No. Unlike street criminals, corporate criminals have the power in large part to shape the law and determine what is criminal and what is not. The first escape for the corporate criminal class is that much of their criminal activity is not considered criminal under the law.
Then, compared to street crime, as well as the objective level of abuse, there are stunningly low levels of resources devoted to corporate crime enforcement. In recent years, New York Attorney General Eliot Spitzer has led a series of prosecutions of different elements of the financial industry. Does anyone think that these abuses would have been uncovered without the exceptional work of Spitzer? And, more importantly, is there any reason to believe comparable abuses — worse, actually — aren’t pervasive in other areas? After all, there are numerous regulatory and private sector checks built into the financial area (accountants, mandatory disclosures, an aggressive financial press) that don’t exist in other areas.
Finally, when corporate wrongdoing is discovered, it is often not prosecuted criminally. It is handled as a civil matter instead — something most unlikely for a burglar. Or criminal charges are circumvented by a variety of legal maneuvers.
Are civil fines an effective deterrent to corporate crime? Should more cases be brought as criminal charges, rather than civil suits?
Civil fines can be an effective deterrent if they are big enough. Corporations are rational actors when it comes to these things, and if the fine is trivial as compared to the benefits from committing the violation and the likelihood of being caught, they will disregard the fine or chalk it up as a cost of doing business. That’s clearly the case in the realm of workplace safety, where the fine for willfully endangering an employee resulting in death is around $100,000. That’s not consequential enough to deter corporations from not maintaining a safe workplace. In contrast, large civil fines with a significant likelihood of enforcement in combination with social sanctions can have a real impact. A good example of that is the existing — and now proposed to be much-expanded — fines for indecency on television, where you actually see broadcasters getting quite scared, not because they’re going to be put in jail, but because of civil sanctions.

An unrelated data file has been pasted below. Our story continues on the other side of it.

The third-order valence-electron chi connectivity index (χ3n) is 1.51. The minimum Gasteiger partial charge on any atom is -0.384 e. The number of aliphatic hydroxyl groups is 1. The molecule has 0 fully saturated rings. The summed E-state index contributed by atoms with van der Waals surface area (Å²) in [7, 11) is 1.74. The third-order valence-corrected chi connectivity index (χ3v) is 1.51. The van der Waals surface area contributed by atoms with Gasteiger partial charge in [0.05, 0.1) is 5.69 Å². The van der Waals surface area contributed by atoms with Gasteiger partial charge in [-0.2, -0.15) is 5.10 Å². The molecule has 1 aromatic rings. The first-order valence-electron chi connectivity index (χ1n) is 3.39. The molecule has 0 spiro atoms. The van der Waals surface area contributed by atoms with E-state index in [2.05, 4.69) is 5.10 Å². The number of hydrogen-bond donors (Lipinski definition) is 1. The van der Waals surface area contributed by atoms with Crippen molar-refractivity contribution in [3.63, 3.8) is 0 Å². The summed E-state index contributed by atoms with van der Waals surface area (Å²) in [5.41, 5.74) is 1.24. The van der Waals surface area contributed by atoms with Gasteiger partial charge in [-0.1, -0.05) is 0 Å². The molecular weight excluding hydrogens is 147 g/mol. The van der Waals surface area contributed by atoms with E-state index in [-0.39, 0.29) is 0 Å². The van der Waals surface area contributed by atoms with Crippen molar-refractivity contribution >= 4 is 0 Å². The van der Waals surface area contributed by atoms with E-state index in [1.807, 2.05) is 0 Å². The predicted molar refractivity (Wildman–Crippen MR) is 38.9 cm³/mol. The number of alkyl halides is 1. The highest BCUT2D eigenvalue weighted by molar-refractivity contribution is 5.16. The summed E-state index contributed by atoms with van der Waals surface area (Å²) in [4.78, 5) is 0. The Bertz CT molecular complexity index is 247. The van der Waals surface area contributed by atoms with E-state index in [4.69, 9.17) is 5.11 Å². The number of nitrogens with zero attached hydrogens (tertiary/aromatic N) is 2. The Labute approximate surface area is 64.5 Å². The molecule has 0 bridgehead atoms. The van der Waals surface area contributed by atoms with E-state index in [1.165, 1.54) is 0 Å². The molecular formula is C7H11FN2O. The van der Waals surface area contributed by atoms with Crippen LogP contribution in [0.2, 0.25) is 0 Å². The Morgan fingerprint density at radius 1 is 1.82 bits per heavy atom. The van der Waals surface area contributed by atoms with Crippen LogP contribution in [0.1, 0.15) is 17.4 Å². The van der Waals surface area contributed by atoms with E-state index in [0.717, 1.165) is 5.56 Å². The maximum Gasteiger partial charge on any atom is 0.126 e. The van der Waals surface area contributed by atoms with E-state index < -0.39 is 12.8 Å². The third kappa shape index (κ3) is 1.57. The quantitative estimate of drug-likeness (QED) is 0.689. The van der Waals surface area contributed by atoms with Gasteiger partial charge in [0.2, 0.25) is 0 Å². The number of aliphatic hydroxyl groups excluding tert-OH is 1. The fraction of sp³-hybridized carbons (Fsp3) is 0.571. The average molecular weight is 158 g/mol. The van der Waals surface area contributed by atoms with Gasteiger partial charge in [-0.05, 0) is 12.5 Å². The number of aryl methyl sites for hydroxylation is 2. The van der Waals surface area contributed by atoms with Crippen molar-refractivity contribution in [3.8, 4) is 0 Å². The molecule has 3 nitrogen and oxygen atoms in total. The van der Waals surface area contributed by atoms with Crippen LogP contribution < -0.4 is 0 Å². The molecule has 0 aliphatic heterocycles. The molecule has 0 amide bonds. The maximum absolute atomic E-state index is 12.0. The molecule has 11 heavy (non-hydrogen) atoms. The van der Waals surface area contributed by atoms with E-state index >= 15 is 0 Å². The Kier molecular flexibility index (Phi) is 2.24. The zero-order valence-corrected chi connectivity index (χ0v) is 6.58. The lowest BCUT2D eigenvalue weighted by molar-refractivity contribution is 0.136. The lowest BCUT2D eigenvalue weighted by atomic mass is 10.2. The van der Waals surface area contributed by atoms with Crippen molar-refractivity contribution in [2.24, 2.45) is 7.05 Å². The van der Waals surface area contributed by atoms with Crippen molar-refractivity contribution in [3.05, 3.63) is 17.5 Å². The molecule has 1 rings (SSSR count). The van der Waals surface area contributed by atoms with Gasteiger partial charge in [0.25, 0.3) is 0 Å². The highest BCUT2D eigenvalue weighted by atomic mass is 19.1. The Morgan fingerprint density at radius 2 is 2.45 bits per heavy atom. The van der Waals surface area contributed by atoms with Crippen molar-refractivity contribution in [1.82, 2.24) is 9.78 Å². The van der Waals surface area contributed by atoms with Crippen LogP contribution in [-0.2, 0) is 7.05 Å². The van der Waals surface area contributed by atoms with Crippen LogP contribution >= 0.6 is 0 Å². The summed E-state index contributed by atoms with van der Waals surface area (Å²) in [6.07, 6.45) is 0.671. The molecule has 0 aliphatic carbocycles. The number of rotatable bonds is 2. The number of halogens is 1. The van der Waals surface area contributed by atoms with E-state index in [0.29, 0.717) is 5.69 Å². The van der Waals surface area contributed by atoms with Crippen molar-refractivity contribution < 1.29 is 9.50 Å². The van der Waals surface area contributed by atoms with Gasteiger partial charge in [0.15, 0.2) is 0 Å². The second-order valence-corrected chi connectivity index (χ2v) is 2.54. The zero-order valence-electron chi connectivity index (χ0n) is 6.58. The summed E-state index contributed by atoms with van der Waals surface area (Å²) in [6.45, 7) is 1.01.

However, in general, criminal sanctions have a greater deterrent effect, especially because corporations have special attributes like the ability to avoid government and social control. They’re not susceptible to any kind of social stigma that real people are. So criminal enforcement can be very effective and is very much underutilized.
When a corporate criminal is tried and convicted, do they face the same type of hard time that a petty thief or low-level drug dealer would?
No, even convicted corporate criminals don’t usually spend much time in prison. Five years ago, Russell and I wrote a column called “Sixteen Years for a Snicker’s Bar.” It highlighted the case of a man who stole a Snicker’s bar, retail price: $1 — it was a King Size. He was given a 16-year jail term. The act was a misdemeanor, but a felony charge was brought because the man had ten previous convictions — one for stealing a bag of Oreo cookies — and he lifted the Snicker’s bar while on probation.
We contrasted this man’s prison term to the sentences handed down the same month to a group of corporate criminals. Hoffman-LaRoche pled guilty to participating in an international vitamin price-fixing conspiracy, which the Justice Department called perhaps the largest criminal antitrust conspiracy in history. The jail terms for implicated executives: four months, three-and-a-half months, three months, and three months. The same month, three cruise line employees were sentenced for the role in dumping pollution in Alaskan waters. Each was sentenced to two years unsupervised probation and a $10,000 fine.